This just in-Windows 8 not that bad

 | #Windows8#StartScreen

Yep, I said it. I may have just committed professional suicide and may never be offered a job again and just to make it worth it I’m going to say it again. Windows.8.Is.Not.That.Bad

Why such gleaming praise? Have I lost my mind, or been bribed by Microsoft to say nice things about their crappy OS to my two readers (hi guys)? No, but unlike most of those who bash Windows 8 for it’s split personality and it’s absent Start button which is allegedly responsible for the deaths of many kittens, I’ve used it. I’ve used it at home since shortly after it came out and have been using it at work for a couple of months now.

I published my first impressions a while back and I think it’s time to refine my impressions a little and add a dash of reason.

This week there has been a lot of talk about Windows 8.1 aka Blue and how Microsoft are going to put all our cheese back and beg for forgiveness. This won’t happen. At most, there is going to be a minor submission, such as adding the Start button back but having it trigger the Start screen, or allowing boot to Desktop.

6 months of use has led me to the inescapable conclusion that the Start screen is an almost perfect marriage of the Start Menu and the desktop. Let’s face it, most people’s desktops consist of loosely related groups of icons and maybe an extremely crucial business file that can never be replaced and is not backed up in any way shape or form.

What is the Start screen but a load of groups of loosely related icons?

The start screen is the perfect replacement for your cluttered and dis-organised desktop. You can’t put files on it, therefore forcing you to put them somewhere sensible, or just putting them on the actual desktop where you’ve always put them.

With just a little tidying up, at boot you are presented with a screen full of big icons for your main applications that are easily clickable through blurry eyes on a Monday morning before you’ve had your caffeine intake.

So the Start screen is the solution to the icon-explosion on your desktop. But what about the Start Menu?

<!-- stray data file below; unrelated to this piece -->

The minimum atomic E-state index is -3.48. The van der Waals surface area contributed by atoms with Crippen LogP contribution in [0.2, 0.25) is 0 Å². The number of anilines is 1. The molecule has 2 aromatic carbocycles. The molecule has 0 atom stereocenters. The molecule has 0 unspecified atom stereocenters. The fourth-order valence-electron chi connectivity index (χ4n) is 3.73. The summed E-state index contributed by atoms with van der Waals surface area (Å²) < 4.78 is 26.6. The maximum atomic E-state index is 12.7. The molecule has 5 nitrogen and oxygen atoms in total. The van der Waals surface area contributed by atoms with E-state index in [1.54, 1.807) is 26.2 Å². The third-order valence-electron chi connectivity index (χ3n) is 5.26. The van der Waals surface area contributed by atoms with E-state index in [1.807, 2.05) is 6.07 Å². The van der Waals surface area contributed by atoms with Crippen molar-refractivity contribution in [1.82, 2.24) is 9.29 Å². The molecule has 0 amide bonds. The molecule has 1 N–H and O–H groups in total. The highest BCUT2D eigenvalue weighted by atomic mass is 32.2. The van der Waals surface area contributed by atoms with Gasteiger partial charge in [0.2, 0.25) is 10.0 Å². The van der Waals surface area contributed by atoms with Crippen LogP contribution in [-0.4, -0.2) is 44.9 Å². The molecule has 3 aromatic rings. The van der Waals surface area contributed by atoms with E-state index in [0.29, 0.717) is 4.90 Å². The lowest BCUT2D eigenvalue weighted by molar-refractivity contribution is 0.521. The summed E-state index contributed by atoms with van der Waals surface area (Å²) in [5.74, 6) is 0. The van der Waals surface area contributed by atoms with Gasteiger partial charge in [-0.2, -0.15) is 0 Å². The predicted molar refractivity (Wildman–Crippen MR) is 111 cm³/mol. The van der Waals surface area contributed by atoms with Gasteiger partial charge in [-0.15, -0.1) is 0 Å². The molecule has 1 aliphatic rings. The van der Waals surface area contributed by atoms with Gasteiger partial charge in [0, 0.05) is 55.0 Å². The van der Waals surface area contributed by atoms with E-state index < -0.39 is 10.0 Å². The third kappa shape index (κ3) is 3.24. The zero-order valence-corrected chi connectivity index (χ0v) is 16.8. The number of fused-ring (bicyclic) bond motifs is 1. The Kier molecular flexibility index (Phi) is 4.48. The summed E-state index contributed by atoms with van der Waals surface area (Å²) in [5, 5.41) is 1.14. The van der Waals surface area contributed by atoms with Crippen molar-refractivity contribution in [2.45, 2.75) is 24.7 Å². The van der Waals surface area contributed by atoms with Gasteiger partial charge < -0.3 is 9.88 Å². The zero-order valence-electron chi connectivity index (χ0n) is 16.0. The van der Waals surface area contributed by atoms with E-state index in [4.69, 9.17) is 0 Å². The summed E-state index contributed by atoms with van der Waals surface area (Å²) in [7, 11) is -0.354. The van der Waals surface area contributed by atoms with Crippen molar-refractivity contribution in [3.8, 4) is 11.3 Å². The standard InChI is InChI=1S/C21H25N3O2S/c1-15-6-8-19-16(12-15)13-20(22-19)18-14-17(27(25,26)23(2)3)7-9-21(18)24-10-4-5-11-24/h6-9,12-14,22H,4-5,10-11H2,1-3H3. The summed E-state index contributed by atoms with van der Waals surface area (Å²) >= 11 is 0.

The Start Menu, the theory goes, was a quick way to access commonly used applications and provided a nice hierarchical folder structure with which to access all your installed apps.

In actuality, the quick app access came true but the hierarchical folder view soon becomes a dumping ground for any amount of shit that installers feel the desire to put in there. Often, applications from the same company will have wildly differing paths so your hierarchical structured view of your applications has absolutely no structure whatsoever!

For years now, I have taken to manually organizing the folders in the start menu. This makes finding anything easy with the rather large caveat that when anything gets uninstalled, I have a dead entry sitting there for me to trip over at some point in the future.

I suppose the closest replacement for the “view everything” mentality of the Start Menu is the All Apps view, which is possibly the worst example of a UI I have ever seen. It is completely intractable to me and I steer clear from it. If I need something that isn’t on start, I search. If search doesn’t bring it up, I dip down to Explorer.

If I need to get to system functions, I use either Win+R to bring up Run or Win+X to bring up the new Quick Access menu.

Having lived with Windows 8 for a while now, I don’t feel I’ve lost anything. The functionality of the desktop (link farm) + start menu is there in the start screen for me. Anything else can be served by Search or Win+R/X. Overall my workflow is quicker and more streamlined-and no more manually organizing the Start Menu.

Somehow, life goes on after the Start Menu and no kittens were killed in the use of this OS.

Well, not many.

About Alan Parr

Photo of Alan Parr

I am a .Net developer based in the Midlands in the UK, working on Azure, .Net Framework, .Net Core, and just generally playing around with anything that interests me. I play snooker (badly), archery (acceptably) and am a recovering Windows Phone user.